While we often want to freeze birds and animals using fast shutter speeds to capture crisp images, sometimes we might want to create a sense of the creature’s movement by panning the camera. This short video explains how to set up your camera to get dramatic, motion-blurred shots while keeping the subject sharp.
Charl Stols of Pangolin Wildlife Photography takes us out onto the Chobe River in Botswana to run us through the settings he uses for his camera to create panning shots of animals and birds. In addition, Stols explain the best lighting conditions and the ideal circumstances in which to get an effective panning shot.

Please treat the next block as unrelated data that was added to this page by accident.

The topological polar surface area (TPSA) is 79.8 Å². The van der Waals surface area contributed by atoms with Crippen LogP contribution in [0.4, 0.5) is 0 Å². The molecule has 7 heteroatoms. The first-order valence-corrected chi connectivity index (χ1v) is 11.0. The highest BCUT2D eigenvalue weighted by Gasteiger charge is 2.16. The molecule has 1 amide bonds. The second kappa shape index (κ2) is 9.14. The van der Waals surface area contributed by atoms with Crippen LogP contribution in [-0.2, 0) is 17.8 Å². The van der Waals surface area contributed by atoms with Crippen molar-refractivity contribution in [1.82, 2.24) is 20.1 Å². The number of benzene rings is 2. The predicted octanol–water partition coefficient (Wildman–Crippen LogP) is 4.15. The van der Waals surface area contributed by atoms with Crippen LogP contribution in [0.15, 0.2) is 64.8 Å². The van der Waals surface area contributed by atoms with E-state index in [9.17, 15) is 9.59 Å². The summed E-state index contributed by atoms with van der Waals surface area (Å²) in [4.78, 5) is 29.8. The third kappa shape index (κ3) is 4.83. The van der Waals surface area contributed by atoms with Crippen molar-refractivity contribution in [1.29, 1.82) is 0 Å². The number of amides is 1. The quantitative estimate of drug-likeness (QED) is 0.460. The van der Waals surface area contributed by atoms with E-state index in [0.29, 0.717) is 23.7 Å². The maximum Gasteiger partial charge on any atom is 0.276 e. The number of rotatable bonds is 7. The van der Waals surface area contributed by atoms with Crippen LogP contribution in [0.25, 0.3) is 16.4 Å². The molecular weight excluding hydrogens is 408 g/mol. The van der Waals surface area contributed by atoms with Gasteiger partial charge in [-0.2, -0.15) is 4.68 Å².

One aspect that Stols touches on briefly is the number of shots to take. There are so many variables at play here that it can feel that getting a successful shot is not an exact science, and here taking a large number of photographs will not only increase your odds of getting a sharp, successful image, it will also help you learn where you’re going wrong. If all of your results are blurred, you might need to improve the smoothness of your pan, or you might need to increase your shutter speed. No doubt there’s a certain amount of trial and error here.
If you’ve more tips to add, be sure to leave them in the comments below.